october 27 2009
The report of the night greffier.
For this second course of the year, we found the Master in full possession of his means, back from Brazil,
after being shot at in a bus and having his camera stolen by a high level sprinter, but with a good individual and team place.
No news from Michel who probably wanted to have some rest after all these emotions.
To start with, a series of 3 "Brazilian" studies from the 5 brought back as souvenirs.
You will note that the pseudo-diagrams have disappeared so as not to see the word "pouffiaaâssse" or "grognaaâssse" in the Master's rectifications.
Indeed, this could hurt the eyeballs of some readers of the report (if ever there are any!).
As usual, thanks to the Master for his electronic version.
In the first study, a very nice rescue in the middle of a storm
1 - White to play and draw
W. : Ké8 Bç8 Nd8h4 Ph6
B. : Kf6 Bf1 Ng8 Pf2g2
A small panorama of the Open, then the World Championship in Rio de Janeiro. The 2-moves of Reeves and Rice, the helpmates of Jones, Abdu/elling, Penni and Arnold, the selfmates of Guy and Richter are to be published soon and therefore should not be reproduced. But you can show them to your friends.
I particularly like Genttner's 3#. Rice's 2#, Johandl's 7# and Legentil's 4# are the easiest of the series. Ort's 3# is easier than the others... 3# ! Johandl's 5# is difficult, at least if you approach it wrongly, which I did. The selfmate 2# is not really difficult, but requires some vigilance. The Akobija study is not meant to be solved. In fact, it was not. Guy's selfmate 8 moves dried up 55 out of 57 competitors. I give the solution assuming you are not in a heroic mood. I do the same for the other selfmate 8 moves, which received the same reception. But the two lucky humans who solved it were the first two in the world championship. There is a justice...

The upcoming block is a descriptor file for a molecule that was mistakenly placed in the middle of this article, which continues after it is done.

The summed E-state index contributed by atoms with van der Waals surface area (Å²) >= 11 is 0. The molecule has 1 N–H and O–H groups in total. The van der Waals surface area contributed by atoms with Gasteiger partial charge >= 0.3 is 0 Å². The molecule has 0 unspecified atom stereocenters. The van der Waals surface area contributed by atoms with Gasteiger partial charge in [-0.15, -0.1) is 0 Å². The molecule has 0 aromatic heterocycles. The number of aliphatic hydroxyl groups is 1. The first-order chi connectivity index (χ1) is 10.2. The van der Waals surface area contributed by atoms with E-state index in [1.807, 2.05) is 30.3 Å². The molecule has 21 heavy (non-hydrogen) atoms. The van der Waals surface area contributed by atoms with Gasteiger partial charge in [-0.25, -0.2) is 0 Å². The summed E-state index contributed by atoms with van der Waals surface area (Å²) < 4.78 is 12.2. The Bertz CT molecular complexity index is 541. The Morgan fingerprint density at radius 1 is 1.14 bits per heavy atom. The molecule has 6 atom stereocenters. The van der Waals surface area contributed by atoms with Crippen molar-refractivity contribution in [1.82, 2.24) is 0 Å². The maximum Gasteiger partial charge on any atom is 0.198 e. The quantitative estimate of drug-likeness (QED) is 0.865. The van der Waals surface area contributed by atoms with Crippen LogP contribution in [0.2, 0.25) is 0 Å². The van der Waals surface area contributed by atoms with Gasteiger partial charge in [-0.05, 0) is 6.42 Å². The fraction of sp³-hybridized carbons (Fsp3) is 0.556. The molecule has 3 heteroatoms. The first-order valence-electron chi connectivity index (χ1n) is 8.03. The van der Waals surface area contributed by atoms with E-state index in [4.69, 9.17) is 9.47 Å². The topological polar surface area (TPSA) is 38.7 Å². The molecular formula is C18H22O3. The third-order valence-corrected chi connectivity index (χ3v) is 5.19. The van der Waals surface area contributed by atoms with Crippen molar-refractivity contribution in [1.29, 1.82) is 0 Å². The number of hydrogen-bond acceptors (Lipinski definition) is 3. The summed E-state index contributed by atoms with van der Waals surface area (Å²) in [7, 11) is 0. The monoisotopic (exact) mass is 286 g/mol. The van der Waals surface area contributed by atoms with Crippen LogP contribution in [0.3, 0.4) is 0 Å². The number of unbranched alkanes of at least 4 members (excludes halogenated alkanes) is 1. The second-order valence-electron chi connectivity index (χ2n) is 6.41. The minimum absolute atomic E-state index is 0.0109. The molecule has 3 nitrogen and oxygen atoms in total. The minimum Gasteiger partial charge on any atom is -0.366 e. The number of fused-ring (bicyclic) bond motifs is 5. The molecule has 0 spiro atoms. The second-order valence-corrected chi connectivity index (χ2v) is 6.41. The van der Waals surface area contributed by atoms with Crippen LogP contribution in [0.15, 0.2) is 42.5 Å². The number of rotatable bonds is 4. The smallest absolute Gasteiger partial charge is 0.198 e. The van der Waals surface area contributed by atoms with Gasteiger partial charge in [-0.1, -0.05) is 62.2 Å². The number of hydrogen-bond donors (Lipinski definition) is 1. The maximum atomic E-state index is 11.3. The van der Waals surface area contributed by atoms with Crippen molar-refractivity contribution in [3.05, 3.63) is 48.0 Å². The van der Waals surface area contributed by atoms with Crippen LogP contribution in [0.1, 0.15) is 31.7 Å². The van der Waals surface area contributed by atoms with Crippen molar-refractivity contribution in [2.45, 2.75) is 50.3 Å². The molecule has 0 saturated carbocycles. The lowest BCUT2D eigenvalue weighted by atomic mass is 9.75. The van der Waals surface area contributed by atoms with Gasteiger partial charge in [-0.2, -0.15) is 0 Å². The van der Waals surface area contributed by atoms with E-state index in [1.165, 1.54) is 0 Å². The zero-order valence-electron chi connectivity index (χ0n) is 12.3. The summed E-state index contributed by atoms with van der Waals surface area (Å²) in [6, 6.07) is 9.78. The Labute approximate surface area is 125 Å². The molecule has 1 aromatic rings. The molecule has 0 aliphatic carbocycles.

Three studies out of the five shown in Rio deserve to be presented to the Saint Lazarus course: Sidorov and the two Slepjans. I also give the solution of the two others by curiosity.
A Czech work on asymmetry. In the main variation, one has to attract the opponent's rook on its second row, to gain a decisive time in two echo-variations. Philidor, Centurini and Mandler would have appreciated it.
The game of the day might seem like a challenge to traditional principles by young and talented iconoclasts. It is not, by the winner's own admission, with the subsequent agreement of the "great guru". Simply a "dynamic" use of the said principles! I forgot... the winner in question is the current world champion, this game was played 17 years ago.
I had met him 6 years earlier in a tournament in London, in a strange way: wanting to contemplate this young Indian prodigy, I went to his table at the beginning of the round. He had not yet arrived. I went to play the beginning of my game and came back to see him 20 minutes later: he had already left, having crushed the Yankee grandmaster De Firmian at blitz rate!
See you in a fortnight, on November 10th.
Have a good time.